19 completed by the jury, and therefore considered disposable by the trial judge. Therefore, to reiterate, attrition analysis determined that the mis sing cases did not yield concerns about the scientific differences between eliminated and retained cases for the current study. Dependent v ariable In North Carolina capital jurors have only two sentencing options: life in prison without the possibility of parole or the death penalty Therefore the dependent variable, sentence outcome, is dichotomous. Independent and control v ariables The main focus of this research is interaction between gender and victim characteristics. The independent variables of interest are victim gender, defendant gender, victim defendant relationship, and victim involvement in illegal activity. Additional control variables were chosen based on their use in previous studies using this dataset to examine the interaction of multi ple victim characteristics on capital sentencing decisions (see Stauffer et al., 2006). These include demographic characteristics of victims and offenders, and other extra legal factors that could impact sentencing decisions. As well, Stauffer et al. (2006 ) noted the importance of including as legal factors the variable that level of aggravation is a powerful predictor of death sentencing, as well as the levels of mitiga tion accepted by the jury These variables and their distributions can be found in Table 1, including the note accompanying that table.
20 Table 1 Descriptive Statistics of Variables (N=821) Variable N (%) Received Death Sentence N (%) Sentence Life 420 (51.2) Death 401 (48.8) Defendant Sex Male 792 (96.5) 391 (49.4) Female 29 (3.5) 10 (34.5) Victim Sex Male 465 (56.6) 194 (41 .7) Female 356 (43.4) 207 (58.1) Victim Illegal Activity No 676 (82.3) 346 (51.2) Yes 145 (17.7) 55 (37.9) Victim Offender Relationship Non stranger 540 (65.8) 267 (49.4) Stranger 281 (34.2) 134 (47.7) Defendant Race Whit e 330 (40.2) 169 (51.2) Non W hite 491 (59.8) 232 (47.3) Victim Race White 477 (58.1) 256 (53.7) Non White 344 (41.9) 145 (42.2) Homicide in Urban Area Non Urban 432 (52.6) 222 (51.4) Urban 389 (47.4) 179 (46.0) Attorney Type Private Attorney 33 (4.0) 9 (27.3) Public Defender 788 (96.0) 392 (49.7) Multiple Victim Homicide? No 490 (59.7) 234 (47.8) Yes 331 (40.3) 167 (50.5) Weapon Other 331 (40.3) 196 (59.2) Gun 490 (59.7) 205 (41.8) Defendant Prior Record No Prior Record 549 (66.9) 252 (45.9) Prior Record 272 (33.1) 149 (54.8) Offense involved Rape No rape 753 (91.7) 347 (46.1) Rape 68 (8.3) 54 (79.4) Note: Defendant age: M = 28.21; Range = 16 to 68. Victim age: M = 38 .66; Range = 0 to 100. The total number of aggravators accepted: M = 2.19; Range = 1 to 9. The total number of mitigators accepted: M = 12.31; Range = 0 to 111.
21 Analytic Plan First, descriptive statistics are examined to determine if victim gender, defen dant gender, victim defendant relationship, or victim illegal activity are associated with sentencing outcomes. Second, the differences in the proportions of death sentence recommendations for the post McKoy subpopulation are examined. The occurrence of ce rtain scenarios in capital trials, such as jury knowledge that the victim was involved in illegal activity at the time of their victimization, indicates the utility in examining the conditional means and probabilities prior to conducting regression analysi s. Third, logistic regression analysis is employed to examine the interactive effects of victim gender and victim related characteristics, controlling for the effects of a set of other independent variables. Logistic regression is utilized for multivariat e analyses when the dependent variable is dichotomous. The dependent variable in the current study is dichotomous (0 = jury recommendation of a life sentence, 1 = death sentence) and the interaction and control variables are categorical and continuous. Mod eling interaction effects in logistic regression is the most appropriate way to examine the hypotheses because we want to know if the effect of a certain independent variable (victim gender) on a binary outcome variable (jury recommendation ) differs based on a third variable or moderator (defendant gender, victim defendant relationship, victim illegal activity involvement). The three interactions used to test the hypotheses will be presented as three different models. If the effect of victim gender varies s ignificantly by defendant gender, the relationship between victim and defendant, or victim involvement in illegal activity then there are interaction effects.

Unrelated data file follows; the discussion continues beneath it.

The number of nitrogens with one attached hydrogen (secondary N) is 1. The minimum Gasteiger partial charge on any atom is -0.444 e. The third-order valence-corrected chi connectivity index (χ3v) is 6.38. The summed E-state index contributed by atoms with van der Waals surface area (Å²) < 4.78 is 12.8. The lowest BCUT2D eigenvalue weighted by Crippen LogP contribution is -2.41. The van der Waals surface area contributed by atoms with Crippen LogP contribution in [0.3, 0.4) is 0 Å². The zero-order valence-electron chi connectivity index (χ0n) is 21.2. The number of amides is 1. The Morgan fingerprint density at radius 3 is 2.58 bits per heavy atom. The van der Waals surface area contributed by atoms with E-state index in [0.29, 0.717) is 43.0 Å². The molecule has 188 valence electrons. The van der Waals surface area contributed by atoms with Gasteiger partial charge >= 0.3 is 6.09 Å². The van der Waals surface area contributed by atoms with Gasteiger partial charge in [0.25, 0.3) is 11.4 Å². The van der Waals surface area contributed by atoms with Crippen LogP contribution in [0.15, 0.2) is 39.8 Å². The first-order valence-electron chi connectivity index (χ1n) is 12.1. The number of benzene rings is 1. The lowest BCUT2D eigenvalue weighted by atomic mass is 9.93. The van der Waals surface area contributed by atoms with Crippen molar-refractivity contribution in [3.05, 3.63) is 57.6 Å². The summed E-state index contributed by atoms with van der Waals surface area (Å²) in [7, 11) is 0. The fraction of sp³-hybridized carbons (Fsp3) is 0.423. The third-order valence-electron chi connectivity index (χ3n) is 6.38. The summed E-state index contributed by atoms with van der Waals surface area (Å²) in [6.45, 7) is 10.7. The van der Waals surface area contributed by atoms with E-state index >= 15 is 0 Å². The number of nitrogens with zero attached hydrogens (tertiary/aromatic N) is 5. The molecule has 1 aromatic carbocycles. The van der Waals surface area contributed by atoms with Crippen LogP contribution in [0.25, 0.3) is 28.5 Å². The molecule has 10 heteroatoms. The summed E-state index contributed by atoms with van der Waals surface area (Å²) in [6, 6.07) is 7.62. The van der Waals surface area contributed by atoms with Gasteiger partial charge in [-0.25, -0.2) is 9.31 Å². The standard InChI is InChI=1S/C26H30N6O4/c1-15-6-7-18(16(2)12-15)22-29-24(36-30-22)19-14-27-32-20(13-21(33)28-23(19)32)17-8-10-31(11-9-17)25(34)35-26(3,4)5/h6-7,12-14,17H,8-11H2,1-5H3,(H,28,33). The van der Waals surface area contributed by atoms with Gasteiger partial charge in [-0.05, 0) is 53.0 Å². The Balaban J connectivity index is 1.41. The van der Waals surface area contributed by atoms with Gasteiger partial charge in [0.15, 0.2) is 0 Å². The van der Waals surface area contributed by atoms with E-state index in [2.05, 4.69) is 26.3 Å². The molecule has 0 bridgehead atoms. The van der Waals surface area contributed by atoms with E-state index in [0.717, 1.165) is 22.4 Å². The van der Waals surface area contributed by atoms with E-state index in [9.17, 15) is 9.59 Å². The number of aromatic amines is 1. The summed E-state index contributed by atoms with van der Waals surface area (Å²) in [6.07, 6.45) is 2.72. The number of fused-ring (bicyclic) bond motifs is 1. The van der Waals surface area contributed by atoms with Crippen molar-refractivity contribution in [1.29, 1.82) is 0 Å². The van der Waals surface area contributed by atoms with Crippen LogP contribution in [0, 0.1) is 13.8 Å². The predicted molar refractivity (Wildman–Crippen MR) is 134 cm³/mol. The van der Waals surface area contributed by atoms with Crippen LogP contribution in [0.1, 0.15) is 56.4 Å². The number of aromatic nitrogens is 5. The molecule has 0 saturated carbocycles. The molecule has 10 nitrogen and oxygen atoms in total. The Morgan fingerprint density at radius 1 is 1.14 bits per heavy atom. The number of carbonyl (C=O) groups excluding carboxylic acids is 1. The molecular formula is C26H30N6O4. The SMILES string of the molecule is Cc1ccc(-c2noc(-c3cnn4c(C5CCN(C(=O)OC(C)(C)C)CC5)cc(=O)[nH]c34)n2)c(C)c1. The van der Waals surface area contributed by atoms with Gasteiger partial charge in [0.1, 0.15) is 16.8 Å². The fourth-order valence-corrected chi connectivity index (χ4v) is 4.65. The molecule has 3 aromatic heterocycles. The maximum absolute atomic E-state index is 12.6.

22 The independent variables of interest have nominal (as opposed to interval or ordinal) values th at cannot be rank ordered so dummy variable coding must be utilized to examine the effects of these variables on the outcome (McClendon, 1994). The following series of dummy variables are used to test the hypotheses. For the first hypothesis the male defen dant and female victim combination is used as the reference category because this interaction is predicted to receive the harshest penalty (death) relative to the other combinations (male defendant and male victim, female defendant and female victim, femal e defendant and male victim). To test the second hypothesis the reference category for analyses is female victim and stranger defendant because this category is predicted to receive the harshest punishment compared to all other combinations (female victim and non stranger defendant, male victim and stranger defendant, male victim and non stranger defendant). For the third hypothesis the reference category is female victim and no victim illegal activity because this interaction is predicted to have the harsh est sentencing outcome (death) when compared with other combinations (female victim and illegal activity, male victim and illegal activity, male victim and no illegal activity). The independent variables included in this analysis are represented by dummy v ariables assigning a 1 to the categories of interest. The results of the regression analysis are indicated in the form of odds ratios. The odds ratios will be presented in the results section as the percent odds. The odds ratio indicates the odds of the ev ent occurring compared to chance. An odds ratio of 1 indicates that the likelihood the event will occur is perfect chance. By subtracting 1 from the odds ratio and multiplying by 100 the percent likelihood is calculated. The odds for dichotomous variables (all key independent variables) can be interpreted, for example, as